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U.S. Mulls How to Investigate New Syria Chemical Claims

A Syrian government soldier stands guard in the town of Maalula last week. The United States on Monday said it is deciding how to investigate new claims that a hazardous substance was used during battle in Syria. A Syrian government soldier stands guard in the town of Maalula last week. The United States on Monday said it is deciding how to investigate new claims that a hazardous substance was used during battle in Syria. (AFP/Getty Images)

The Obama administration is deciding how to look into new reports that a hazardous substance was employed during combat in Syria.

"We have indications of the use of a toxic industrial chemical -- probably chlorine -- in Syria this month in the opposition-dominated village of Kfar Zeita. We are examining allegations that the government was responsible," U.S. State Department spokeswoman Jen Psaki said at a Monday press briefing.

Syrian President Bashar Assad's regime has blamed its opponents for any use of chemical arms in the country's three-year-old civil war. Still, the government agreed to relinquish roughly 1,300 metric tons of its own stockpiled warfare agents after sarin nerve gas killed hundreds of people last summer in a rebel-held residential area, prompting international discussion of a possible military response.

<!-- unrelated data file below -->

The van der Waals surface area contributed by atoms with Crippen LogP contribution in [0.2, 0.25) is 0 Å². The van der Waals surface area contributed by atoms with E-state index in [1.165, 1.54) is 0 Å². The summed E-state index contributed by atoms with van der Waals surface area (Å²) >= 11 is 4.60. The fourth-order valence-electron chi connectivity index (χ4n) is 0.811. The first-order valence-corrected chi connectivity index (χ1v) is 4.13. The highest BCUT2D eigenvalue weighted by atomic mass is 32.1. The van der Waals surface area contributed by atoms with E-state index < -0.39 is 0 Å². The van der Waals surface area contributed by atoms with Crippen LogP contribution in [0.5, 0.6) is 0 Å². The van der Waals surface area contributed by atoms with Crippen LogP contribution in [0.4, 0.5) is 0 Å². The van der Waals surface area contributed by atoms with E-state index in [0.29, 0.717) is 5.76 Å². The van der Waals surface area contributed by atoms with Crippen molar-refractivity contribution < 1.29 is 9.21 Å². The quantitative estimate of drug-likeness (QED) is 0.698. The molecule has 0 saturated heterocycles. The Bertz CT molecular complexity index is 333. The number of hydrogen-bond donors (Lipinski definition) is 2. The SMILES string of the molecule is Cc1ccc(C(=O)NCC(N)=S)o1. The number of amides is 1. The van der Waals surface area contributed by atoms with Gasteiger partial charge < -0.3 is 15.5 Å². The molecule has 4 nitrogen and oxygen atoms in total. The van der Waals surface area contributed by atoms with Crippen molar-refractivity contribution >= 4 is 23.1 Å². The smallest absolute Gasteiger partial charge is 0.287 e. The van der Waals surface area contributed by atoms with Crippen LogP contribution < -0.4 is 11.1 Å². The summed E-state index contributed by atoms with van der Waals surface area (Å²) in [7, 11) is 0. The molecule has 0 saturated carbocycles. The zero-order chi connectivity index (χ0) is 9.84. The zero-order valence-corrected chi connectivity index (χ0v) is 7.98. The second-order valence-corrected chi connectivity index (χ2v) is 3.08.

"Obviously, there needs to be an investigation of what’s happened here," Psaki said. "We're still determining what the best mechanism is to get to the bottom of the facts."

She said the United States would work to identify any chemicals released in battle, and then consult with the Chemical Weapons Convention's implementing agency to assess possible breaches of the treaty that Damascus joined in October.

The spokeswoman declined to comment, though, on whether an investigation of the chemical-strike reports would necessarily fall under the purview of the Organization for the Prohibition of Chemical Weapons. The agency could launch a probe only at a member nation's request.

Speaking on background to CNN, one U.S. government insider said the Obama administration believes the incidents involved, "at a minimum, concentrated chlorine dropped from helicopters."

"That could only be the regime," the source said.

Another insider said the apparent attacks demand a response, but there is "not a consensus" on how to proceed. "If we equate it to a chemical attack then the question becomes what are we going to do about it?" the official said. "I don't think we have figured that out yet."

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